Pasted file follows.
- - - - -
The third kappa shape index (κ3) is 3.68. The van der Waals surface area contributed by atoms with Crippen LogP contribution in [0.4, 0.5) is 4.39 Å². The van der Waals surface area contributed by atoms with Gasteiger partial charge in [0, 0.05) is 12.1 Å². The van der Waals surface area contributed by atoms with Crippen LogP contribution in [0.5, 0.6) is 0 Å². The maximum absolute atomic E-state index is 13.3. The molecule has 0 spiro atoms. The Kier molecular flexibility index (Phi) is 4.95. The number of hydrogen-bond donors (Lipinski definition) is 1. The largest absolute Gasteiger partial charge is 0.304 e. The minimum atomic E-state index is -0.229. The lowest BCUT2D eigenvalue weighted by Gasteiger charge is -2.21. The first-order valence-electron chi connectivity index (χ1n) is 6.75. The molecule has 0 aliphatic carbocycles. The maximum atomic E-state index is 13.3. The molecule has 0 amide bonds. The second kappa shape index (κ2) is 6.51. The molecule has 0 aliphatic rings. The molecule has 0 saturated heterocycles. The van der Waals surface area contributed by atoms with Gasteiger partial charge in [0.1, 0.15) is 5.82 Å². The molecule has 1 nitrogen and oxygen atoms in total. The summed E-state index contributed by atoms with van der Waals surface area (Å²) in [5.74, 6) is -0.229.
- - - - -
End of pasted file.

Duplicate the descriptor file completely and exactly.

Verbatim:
The third kappa shape index (κ3) is 3.68. The van der Waals surface area contributed by atoms with Crippen LogP contribution in [0.4, 0.5) is 4.39 Å². The van der Waals surface area contributed by atoms with Gasteiger partial charge in [0, 0.05) is 12.1 Å². The van der Waals surface area contributed by atoms with Crippen LogP contribution in [0.5, 0.6) is 0 Å². The maximum absolute atomic E-state index is 13.3. The molecule has 0 spiro atoms. The Kier molecular flexibility index (Phi) is 4.95. The number of hydrogen-bond donors (Lipinski definition) is 1. The largest absolute Gasteiger partial charge is 0.304 e. The minimum atomic E-state index is -0.229. The lowest BCUT2D eigenvalue weighted by Gasteiger charge is -2.21. The first-order valence-electron chi connectivity index (χ1n) is 6.75. The molecule has 0 aliphatic carbocycles. The maximum atomic E-state index is 13.3. The molecule has 0 amide bonds. The second kappa shape index (κ2) is 6.51. The molecule has 0 aliphatic rings. The molecule has 0 saturated heterocycles. The van der Waals surface area contributed by atoms with Gasteiger partial charge in [0.1, 0.15) is 5.82 Å². The molecule has 1 nitrogen and oxygen atoms in total. The summed E-state index contributed by atoms with van der Waals surface area (Å²) in [5.74, 6) is -0.229.